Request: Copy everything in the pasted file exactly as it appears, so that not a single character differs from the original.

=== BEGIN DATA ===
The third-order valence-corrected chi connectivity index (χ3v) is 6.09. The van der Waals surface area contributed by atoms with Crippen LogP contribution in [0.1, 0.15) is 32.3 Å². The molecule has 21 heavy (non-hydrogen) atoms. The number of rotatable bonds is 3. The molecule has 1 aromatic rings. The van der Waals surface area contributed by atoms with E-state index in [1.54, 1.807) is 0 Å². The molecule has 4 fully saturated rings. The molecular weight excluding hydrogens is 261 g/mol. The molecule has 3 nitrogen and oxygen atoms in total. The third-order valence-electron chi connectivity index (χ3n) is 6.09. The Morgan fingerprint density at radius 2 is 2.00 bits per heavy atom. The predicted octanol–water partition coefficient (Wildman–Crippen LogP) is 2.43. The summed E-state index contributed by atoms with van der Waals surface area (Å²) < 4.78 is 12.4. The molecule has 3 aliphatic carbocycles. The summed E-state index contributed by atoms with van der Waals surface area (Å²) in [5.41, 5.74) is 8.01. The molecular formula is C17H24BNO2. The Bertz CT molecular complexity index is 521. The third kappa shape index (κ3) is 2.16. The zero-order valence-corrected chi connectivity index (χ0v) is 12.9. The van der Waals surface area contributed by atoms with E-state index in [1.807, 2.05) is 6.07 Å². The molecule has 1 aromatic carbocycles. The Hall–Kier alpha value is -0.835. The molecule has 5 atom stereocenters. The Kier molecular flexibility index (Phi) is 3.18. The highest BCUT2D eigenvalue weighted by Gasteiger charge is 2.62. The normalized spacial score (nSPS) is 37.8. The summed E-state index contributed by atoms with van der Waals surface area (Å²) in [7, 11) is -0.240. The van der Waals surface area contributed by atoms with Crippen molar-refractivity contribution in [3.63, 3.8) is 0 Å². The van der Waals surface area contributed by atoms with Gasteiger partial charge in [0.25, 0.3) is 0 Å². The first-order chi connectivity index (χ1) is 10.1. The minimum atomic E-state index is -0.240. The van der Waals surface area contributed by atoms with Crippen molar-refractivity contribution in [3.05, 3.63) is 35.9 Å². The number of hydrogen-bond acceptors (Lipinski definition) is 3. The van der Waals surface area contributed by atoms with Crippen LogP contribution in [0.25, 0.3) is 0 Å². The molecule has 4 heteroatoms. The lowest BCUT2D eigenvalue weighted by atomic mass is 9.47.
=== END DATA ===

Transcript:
The third-order valence-corrected chi connectivity index (χ3v) is 6.09. The van der Waals surface area contributed by atoms with Crippen LogP contribution in [0.1, 0.15) is 32.3 Å². The molecule has 21 heavy (non-hydrogen) atoms. The number of rotatable bonds is 3. The molecule has 1 aromatic rings. The van der Waals surface area contributed by atoms with E-state index in [1.54, 1.807) is 0 Å². The molecule has 4 fully saturated rings. The molecular weight excluding hydrogens is 261 g/mol. The molecule has 3 nitrogen and oxygen atoms in total. The third-order valence-electron chi connectivity index (χ3n) is 6.09. The Morgan fingerprint density at radius 2 is 2.00 bits per heavy atom. The predicted octanol–water partition coefficient (Wildman–Crippen LogP) is 2.43. The summed E-state index contributed by atoms with van der Waals surface area (Å²) < 4.78 is 12.4. The molecule has 3 aliphatic carbocycles. The summed E-state index contributed by atoms with van der Waals surface area (Å²) in [5.41, 5.74) is 8.01. The molecular formula is C17H24BNO2. The Bertz CT molecular complexity index is 521. The third kappa shape index (κ3) is 2.16. The zero-order valence-corrected chi connectivity index (χ0v) is 12.9. The van der Waals surface area contributed by atoms with E-state index in [1.807, 2.05) is 6.07 Å². The molecule has 1 aromatic carbocycles. The Hall–Kier alpha value is -0.835. The molecule has 5 atom stereocenters. The Kier molecular flexibility index (Phi) is 3.18. The highest BCUT2D eigenvalue weighted by Gasteiger charge is 2.62. The normalized spacial score (nSPS) is 37.8. The summed E-state index contributed by atoms with van der Waals surface area (Å²) in [7, 11) is -0.240. The van der Waals surface area contributed by atoms with Crippen molar-refractivity contribution in [3.63, 3.8) is 0 Å². The van der Waals surface area contributed by atoms with Gasteiger partial charge in [0.25, 0.3) is 0 Å². The first-order chi connectivity index (χ1) is 10.1. The minimum atomic E-state index is -0.240. The van der Waals surface area contributed by atoms with Crippen molar-refractivity contribution in [3.05, 3.63) is 35.9 Å². The number of hydrogen-bond acceptors (Lipinski definition) is 3. The van der Waals surface area contributed by atoms with Crippen LogP contribution in [0.25, 0.3) is 0 Å². The molecule has 4 heteroatoms. The lowest BCUT2D eigenvalue weighted by atomic mass is 9.47.